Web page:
Sweet news concerning stevia


February 27, 2000|By Joe Graedon, and Teresa Graedon | Joe Graedon, and Teresa Graedon,Special to the Sun; King Features Syndicate

Q. I recently came across a sweetener called stevia. The write-up suggests that this natural product would be a good sugar substitute for diabetics, but that seems too good to be true. What can you tell me about stevia?

A. Stevia comes from a plant native to South America. The compounds it contains give it a sweet flavor prized by the Guarani Indians of Paraguay for centuries.

Stevia has been used as a noncaloric sweetener in Japan for 25 years. There it appears in a range of foods, including soft drinks, ice cream, candy and desserts. It is also sold as a table sweetener, for tea and coffee.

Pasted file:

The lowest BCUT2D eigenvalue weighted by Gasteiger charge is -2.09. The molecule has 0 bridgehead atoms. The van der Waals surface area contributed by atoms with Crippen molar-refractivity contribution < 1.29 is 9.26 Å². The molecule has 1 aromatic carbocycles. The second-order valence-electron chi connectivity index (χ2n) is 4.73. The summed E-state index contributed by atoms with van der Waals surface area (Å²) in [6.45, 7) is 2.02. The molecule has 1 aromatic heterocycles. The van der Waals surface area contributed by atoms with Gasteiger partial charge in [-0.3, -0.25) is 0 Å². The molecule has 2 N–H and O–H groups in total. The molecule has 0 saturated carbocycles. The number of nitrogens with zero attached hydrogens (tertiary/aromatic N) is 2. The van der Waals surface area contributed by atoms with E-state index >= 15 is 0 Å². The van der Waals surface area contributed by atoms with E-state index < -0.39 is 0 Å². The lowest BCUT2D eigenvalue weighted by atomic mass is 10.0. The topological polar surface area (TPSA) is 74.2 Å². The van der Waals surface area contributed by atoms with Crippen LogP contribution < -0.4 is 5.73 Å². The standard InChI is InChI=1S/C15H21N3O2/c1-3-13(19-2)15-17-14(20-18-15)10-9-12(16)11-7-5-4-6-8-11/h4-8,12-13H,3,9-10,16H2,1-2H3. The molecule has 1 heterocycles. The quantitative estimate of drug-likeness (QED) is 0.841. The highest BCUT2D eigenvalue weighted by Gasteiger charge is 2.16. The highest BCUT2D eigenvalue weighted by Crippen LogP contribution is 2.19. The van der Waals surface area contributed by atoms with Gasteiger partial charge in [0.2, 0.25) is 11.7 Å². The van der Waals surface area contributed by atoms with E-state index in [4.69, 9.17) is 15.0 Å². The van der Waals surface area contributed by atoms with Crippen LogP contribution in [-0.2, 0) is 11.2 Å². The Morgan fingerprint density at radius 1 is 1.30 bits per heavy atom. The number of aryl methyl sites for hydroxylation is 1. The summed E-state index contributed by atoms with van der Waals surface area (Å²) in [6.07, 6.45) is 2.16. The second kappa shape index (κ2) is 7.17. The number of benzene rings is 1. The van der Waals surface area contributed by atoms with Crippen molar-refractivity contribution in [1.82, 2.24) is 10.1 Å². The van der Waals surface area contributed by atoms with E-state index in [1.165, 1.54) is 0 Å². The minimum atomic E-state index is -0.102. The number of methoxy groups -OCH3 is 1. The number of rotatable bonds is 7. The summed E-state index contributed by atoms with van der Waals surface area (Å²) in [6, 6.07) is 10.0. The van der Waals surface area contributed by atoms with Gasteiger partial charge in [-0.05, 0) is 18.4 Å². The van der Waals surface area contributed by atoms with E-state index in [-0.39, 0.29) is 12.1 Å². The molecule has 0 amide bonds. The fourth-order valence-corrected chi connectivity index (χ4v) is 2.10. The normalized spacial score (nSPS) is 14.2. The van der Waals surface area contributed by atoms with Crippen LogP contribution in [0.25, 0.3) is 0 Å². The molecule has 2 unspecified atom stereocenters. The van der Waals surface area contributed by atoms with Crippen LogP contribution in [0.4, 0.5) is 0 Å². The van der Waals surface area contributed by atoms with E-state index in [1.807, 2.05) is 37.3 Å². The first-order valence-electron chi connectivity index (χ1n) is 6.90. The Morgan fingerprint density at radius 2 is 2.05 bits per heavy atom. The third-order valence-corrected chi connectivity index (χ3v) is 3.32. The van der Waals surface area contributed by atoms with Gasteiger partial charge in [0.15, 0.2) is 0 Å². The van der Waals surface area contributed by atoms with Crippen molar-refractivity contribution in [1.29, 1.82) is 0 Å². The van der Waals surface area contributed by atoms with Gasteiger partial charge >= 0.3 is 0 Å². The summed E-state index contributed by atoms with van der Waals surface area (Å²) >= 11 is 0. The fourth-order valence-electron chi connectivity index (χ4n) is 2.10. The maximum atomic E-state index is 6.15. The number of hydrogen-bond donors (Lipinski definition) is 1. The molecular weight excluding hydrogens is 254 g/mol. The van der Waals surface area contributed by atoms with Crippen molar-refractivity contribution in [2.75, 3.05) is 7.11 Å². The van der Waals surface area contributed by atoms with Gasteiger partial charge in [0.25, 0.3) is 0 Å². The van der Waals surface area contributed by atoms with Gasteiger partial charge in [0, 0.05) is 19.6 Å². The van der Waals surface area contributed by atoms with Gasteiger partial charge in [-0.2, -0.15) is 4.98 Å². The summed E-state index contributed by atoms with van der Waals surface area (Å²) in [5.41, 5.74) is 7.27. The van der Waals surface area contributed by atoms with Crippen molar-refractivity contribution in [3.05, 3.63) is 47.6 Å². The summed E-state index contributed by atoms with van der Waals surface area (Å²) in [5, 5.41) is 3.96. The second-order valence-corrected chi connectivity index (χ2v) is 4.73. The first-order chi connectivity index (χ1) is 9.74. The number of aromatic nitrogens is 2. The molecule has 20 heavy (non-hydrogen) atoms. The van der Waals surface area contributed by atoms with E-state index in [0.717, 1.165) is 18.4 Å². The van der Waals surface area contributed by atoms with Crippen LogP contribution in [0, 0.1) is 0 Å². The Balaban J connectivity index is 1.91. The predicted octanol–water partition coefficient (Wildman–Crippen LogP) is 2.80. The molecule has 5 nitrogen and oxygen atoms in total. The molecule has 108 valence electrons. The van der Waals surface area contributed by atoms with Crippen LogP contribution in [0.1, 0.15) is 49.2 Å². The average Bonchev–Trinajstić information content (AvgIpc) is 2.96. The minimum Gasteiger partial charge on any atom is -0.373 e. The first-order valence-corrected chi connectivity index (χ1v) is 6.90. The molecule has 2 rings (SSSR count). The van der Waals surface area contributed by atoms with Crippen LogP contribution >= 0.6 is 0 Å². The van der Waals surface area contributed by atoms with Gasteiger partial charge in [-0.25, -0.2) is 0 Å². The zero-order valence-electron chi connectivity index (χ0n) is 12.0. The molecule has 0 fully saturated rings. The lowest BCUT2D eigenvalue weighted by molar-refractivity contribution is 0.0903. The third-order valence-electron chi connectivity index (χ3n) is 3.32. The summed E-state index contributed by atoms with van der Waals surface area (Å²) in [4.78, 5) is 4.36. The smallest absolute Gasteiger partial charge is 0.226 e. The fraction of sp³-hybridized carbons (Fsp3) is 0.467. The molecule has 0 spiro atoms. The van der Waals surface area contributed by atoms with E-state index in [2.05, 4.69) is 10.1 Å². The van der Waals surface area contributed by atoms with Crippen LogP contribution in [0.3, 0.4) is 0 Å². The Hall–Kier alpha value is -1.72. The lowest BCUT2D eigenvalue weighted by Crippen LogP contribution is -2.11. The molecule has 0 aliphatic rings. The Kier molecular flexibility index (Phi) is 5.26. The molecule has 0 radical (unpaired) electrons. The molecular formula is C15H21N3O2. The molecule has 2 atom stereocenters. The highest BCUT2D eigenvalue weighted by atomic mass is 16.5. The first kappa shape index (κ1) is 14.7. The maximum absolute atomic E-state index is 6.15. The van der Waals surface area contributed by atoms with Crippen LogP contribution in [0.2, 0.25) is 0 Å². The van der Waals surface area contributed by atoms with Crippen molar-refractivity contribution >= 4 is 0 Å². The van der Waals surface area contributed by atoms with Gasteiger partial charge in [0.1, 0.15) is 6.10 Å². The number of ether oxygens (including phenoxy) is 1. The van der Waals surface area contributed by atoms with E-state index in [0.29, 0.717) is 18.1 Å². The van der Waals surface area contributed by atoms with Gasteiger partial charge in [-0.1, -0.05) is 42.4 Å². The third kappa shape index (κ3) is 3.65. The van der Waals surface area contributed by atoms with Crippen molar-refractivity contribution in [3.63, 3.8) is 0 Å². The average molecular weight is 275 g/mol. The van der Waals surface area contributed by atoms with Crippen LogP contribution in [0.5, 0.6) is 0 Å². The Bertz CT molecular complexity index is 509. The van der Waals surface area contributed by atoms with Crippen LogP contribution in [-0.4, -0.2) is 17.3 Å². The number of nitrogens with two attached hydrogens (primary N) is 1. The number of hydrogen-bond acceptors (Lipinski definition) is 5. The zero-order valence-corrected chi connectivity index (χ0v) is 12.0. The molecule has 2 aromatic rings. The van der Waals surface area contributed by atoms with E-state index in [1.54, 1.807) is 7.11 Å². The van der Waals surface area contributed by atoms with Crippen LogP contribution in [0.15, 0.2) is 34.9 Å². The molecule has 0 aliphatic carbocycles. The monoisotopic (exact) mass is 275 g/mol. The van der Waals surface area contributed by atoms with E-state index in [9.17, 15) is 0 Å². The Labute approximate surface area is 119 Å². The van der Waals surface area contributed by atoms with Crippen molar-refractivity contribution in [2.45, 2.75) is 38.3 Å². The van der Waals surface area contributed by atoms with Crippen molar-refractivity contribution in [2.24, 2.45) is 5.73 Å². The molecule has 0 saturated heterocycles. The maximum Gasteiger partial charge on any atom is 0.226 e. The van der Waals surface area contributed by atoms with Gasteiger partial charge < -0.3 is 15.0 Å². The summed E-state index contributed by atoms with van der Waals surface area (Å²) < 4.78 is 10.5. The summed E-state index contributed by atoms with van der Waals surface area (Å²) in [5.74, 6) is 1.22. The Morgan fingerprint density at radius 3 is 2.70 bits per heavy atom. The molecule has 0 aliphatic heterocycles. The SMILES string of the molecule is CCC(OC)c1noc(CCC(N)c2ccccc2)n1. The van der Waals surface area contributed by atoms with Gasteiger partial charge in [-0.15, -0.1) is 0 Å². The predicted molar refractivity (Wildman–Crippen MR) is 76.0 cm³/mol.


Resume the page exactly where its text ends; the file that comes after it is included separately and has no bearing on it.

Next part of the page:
Although it is not approved here as a sweetener, it is available as a dietary supplement. Stevia lowers blood sugar and improves glucose tolerance. It might also lower blood pressure.

There is little human research, but animal studies haven't demonstrated any toxic effects on health, growth or fertility. People allergic to ragweed, and pregnant or nursing women should avoid it. A diabetic who tries stevia should monitor blood sugar closely.

In their column, Joe and Teresa Graedon answer letters from readers. Write to them in care of The Sun, Features Department, 501 N. Calvert St., Baltimore, Md. 21278, or e-mail them at their Web site (www. peoplespharmacy.com) on the HealthCentral.com network.

Pub Date: 02/27/00

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